Page:The Yellow Book - 06.djvu/19

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The Next Time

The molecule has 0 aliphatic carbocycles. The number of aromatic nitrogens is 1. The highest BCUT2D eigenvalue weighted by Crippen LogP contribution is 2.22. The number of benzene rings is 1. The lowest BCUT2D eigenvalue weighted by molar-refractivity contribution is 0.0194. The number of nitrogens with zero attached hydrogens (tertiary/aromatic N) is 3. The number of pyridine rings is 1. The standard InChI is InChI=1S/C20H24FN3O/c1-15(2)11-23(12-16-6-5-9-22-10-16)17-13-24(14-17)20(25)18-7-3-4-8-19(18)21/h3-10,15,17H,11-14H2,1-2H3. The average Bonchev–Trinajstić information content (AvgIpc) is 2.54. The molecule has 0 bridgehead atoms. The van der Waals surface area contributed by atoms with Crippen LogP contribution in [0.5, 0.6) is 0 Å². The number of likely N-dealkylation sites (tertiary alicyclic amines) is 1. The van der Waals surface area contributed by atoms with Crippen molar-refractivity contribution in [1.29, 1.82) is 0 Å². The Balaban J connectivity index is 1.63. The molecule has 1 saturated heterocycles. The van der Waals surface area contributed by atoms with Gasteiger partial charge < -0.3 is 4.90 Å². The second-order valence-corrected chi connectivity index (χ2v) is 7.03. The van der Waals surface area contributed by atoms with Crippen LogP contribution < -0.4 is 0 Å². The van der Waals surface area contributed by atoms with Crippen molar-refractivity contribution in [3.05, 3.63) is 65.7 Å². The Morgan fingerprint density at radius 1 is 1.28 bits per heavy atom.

Mrs. Highmore's errand this morning was odd enough to deserve commemoration: she came to ask me to write a notice of her great forthcoming work. Her great works have come forth so frequently without my assistance that I was sufficiently entitled, on this occasion, to open my eyes; but what really made me stare was the ground on which her request reposed, and what leads me to record the incident is the train of memory lighted by that explanation. Poor Ray Limbert, while we talked, seemed to sit there between us: she reminded me that my acquaintance with him had begun, eighteen years ago, with her having come in precisely as she came in this morning to bespeak my consideration for him. If she didn t know then how little my consideration was worth she is at least enlightened about its value to-day, and it is just in that knowledge that the drollery of her visit resides. As I hold up the torch to the dusky years—by which I mean as I cipher up with a pen that stumbles and stops the figured column of my reminiscences—I see that Limbert s public hour, or at least my small apprehension of it, is rounded by those two occasions. It was finis, with a little moralising flourish, that Mrs. Highmore seemed to trace to-day at the bottom of the page. "One of the most voluminous writers of the time," she has often